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                      Concerts give pop fans trip down memory lane

                      By Chen Nan | China Daily | Updated: 2022-05-31 07:45
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                      Pop legend Lo Ta-you performs at a concert in Taipei in December 2020. [Photo provided to China Daily]

                      Virtual performances allow audiences to tune into the sounds of their youth.

                      At 8 pm on Friday, pop legend Lo Ta-you sat in front of his piano and played a piece based on his hit song, Red Dust, which was featured in the popular Chinese movie of the same title in 1990.

                      This opened Lo's first virtual concert.

                      "It's been over two years since I performed live and I've been thinking about ways to meet you, talk to you and sing for you since then," said the 68-year-old Lo, whose tours have been postponed due to the COVID-19 pandemic. "Today, we are performing on this beautiful lawn in Hualien (Taiwan) under the starry sky. You can hear the sound of crickets chirping. It is so romantic."

                      Along with his band members, Lo sang 20 of his songs for nearly two hours, including Childhood, Dream, Love Song 1980 and Love Song 1990.

                      He named the concert after his song Childhood, which was released in 1982.

                      "Because of the pandemic, our lives have changed. I have slowed down and I realized that I could still remember many old songs that I listened to and sang as a child," Lo said during the virtual concert. "Childhood was not written for children. It was for adults. When I grew up and shouldered responsibilities for my family and the society, I realized that the most beautiful thing was my childhood, when I was well-protected by my parents."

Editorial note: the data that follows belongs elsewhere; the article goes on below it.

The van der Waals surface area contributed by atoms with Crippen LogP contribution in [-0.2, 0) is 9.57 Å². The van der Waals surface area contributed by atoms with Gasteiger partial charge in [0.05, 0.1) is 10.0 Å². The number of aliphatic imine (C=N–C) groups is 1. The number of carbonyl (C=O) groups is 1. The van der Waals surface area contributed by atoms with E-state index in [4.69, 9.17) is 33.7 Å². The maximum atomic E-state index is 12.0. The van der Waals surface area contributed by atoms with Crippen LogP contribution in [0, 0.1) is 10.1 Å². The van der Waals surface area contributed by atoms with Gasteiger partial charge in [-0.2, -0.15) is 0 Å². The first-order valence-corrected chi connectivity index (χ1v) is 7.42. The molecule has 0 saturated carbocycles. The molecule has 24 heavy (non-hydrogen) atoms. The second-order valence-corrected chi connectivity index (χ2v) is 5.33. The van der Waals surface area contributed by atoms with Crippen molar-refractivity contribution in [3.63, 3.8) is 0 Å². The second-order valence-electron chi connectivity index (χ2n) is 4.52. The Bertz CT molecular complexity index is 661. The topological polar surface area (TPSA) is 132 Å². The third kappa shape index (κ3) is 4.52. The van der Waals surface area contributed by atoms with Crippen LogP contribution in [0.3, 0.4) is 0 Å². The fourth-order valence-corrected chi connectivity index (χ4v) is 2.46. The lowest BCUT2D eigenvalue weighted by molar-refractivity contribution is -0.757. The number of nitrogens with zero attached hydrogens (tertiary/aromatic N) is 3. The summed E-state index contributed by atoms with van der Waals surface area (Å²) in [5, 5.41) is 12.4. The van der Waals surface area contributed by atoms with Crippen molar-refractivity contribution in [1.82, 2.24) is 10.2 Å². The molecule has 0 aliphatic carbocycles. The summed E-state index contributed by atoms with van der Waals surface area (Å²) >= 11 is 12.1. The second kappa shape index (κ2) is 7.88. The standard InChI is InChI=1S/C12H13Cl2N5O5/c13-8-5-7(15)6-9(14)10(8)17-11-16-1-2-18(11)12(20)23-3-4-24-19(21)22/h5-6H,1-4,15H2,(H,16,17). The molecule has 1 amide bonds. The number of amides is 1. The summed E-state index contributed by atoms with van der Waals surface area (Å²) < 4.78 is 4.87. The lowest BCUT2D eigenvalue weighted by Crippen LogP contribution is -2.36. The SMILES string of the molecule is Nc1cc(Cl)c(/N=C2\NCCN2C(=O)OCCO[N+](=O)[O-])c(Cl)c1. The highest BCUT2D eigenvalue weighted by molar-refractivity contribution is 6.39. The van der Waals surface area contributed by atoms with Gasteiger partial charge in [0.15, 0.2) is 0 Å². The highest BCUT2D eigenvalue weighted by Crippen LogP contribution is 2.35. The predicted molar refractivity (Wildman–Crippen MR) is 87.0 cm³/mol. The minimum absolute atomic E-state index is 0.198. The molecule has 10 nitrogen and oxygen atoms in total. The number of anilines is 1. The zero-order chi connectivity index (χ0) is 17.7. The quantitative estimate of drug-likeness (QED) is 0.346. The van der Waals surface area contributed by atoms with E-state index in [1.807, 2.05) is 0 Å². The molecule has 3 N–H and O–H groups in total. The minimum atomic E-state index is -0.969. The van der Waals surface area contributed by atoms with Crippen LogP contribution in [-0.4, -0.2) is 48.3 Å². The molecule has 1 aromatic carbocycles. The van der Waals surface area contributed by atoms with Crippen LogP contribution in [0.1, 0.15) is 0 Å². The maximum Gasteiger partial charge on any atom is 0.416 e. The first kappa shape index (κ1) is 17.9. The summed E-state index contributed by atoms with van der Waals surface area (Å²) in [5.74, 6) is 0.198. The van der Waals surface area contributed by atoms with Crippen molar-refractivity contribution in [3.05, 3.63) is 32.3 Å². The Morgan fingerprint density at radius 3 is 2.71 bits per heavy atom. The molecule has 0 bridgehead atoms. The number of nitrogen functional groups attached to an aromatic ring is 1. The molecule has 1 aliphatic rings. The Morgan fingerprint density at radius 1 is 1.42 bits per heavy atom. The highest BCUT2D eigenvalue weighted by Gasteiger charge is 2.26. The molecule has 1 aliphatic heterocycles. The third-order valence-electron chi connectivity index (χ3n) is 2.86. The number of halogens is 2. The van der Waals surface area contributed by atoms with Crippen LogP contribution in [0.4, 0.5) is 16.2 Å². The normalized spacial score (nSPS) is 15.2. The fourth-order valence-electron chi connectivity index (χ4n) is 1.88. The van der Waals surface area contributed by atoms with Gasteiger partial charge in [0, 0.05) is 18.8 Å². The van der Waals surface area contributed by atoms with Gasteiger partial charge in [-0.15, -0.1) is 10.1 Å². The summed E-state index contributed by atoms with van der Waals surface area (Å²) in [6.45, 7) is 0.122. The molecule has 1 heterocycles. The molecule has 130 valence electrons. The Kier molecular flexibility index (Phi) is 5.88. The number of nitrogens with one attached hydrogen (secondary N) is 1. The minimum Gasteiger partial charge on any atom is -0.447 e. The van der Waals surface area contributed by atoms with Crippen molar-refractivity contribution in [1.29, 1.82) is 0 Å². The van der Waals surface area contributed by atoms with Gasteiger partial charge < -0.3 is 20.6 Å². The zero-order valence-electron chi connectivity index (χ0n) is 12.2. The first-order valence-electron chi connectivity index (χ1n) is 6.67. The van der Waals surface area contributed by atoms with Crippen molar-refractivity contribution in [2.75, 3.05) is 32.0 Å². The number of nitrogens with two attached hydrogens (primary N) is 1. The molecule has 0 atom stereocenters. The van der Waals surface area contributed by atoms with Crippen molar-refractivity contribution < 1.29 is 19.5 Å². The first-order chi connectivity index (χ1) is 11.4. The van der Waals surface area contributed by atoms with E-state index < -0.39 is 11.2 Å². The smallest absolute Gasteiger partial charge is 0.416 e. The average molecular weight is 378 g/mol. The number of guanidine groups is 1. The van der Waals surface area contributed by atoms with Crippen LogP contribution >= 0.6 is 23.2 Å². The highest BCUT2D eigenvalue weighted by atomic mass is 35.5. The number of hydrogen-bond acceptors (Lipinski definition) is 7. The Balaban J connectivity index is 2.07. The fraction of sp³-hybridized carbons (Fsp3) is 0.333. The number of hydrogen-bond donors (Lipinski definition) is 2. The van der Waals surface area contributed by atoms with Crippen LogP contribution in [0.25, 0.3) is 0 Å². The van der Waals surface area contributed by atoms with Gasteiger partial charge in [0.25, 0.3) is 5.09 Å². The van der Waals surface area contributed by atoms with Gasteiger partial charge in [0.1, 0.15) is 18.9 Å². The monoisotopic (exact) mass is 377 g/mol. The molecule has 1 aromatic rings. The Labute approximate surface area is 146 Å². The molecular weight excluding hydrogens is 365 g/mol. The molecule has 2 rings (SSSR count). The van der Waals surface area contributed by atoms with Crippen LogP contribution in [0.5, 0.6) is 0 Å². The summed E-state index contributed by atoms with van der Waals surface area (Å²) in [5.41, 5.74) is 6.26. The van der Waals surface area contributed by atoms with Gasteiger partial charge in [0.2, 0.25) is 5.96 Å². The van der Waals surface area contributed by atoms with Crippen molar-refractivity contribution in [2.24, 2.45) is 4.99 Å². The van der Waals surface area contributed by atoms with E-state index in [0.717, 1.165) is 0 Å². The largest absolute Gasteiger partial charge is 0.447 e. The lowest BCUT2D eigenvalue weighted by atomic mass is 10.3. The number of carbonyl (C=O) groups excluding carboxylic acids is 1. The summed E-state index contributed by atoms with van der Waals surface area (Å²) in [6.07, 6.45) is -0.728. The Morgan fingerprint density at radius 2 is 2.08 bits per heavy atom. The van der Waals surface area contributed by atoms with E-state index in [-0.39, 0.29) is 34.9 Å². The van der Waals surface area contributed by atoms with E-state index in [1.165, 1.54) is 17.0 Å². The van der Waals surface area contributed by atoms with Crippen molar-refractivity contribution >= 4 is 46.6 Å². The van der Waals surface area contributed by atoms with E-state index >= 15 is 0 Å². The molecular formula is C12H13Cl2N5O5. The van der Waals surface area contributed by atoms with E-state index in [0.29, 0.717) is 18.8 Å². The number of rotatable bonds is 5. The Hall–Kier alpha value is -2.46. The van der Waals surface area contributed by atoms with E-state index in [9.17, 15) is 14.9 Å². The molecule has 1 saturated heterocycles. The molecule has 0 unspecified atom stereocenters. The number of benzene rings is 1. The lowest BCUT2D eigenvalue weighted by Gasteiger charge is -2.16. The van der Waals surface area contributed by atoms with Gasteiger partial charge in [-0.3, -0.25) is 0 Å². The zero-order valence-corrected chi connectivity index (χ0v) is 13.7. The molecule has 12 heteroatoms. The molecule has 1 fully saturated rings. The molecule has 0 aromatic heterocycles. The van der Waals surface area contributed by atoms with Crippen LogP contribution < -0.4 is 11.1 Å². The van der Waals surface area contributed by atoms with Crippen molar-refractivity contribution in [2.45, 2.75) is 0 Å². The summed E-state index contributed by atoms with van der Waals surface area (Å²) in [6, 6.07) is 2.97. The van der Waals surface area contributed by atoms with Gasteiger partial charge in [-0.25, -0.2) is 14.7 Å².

The virtual concert, which was streamed on Chinese social media platform, WeChat, attracted more than 40 million viewers. Nostalgic fans left real-time comments while watching the concert, expressing their excitement and their love for Lo, a cultural icon of their youth.

                      "It reminds me of my days in university when I listened to Lo's songs with my friends while having a beer together. We shared our lives, dreams and all the things that brought joy and sadness to our lives," commented a fan. "I am very touched tonight."

                      Another fan said: "The best part of this concert is that I got in touch with my old friends. We haven't seen each other for years and because of this concert, we decided to watch it together online. All of a sudden, it was a reunion."

                      Born in Taipei, Lo learned to play the piano at the age of 5. He planned to become a doctor and studied in medical school. However, he launched a music career in 1972 while still a university student.

                      His debut album, titled Zhi Hu Zhe Ye, which was released in 1982, was an instant success. Featuring his original pop hits, such as Childhood, Love Song 1980 and The Story of Time, the album was considered pioneering. Songs from the album are still adapted and performed by singers today.

                      The veteran singer-songwriter has captured the hearts of Chinese music lovers for decades, gathering a large fan base especially among people born in the 1970s and '80s.

                      He ended the virtual concert with his song, Tomorrow Will Be Better, hoping to provide a sense of comfort and hope to people amid the pandemic. The song was originally released in 1985, and involved about 60 Taiwan pop stars. It was written by Lo with a goal to highlight the International Year of Peace in 1986.

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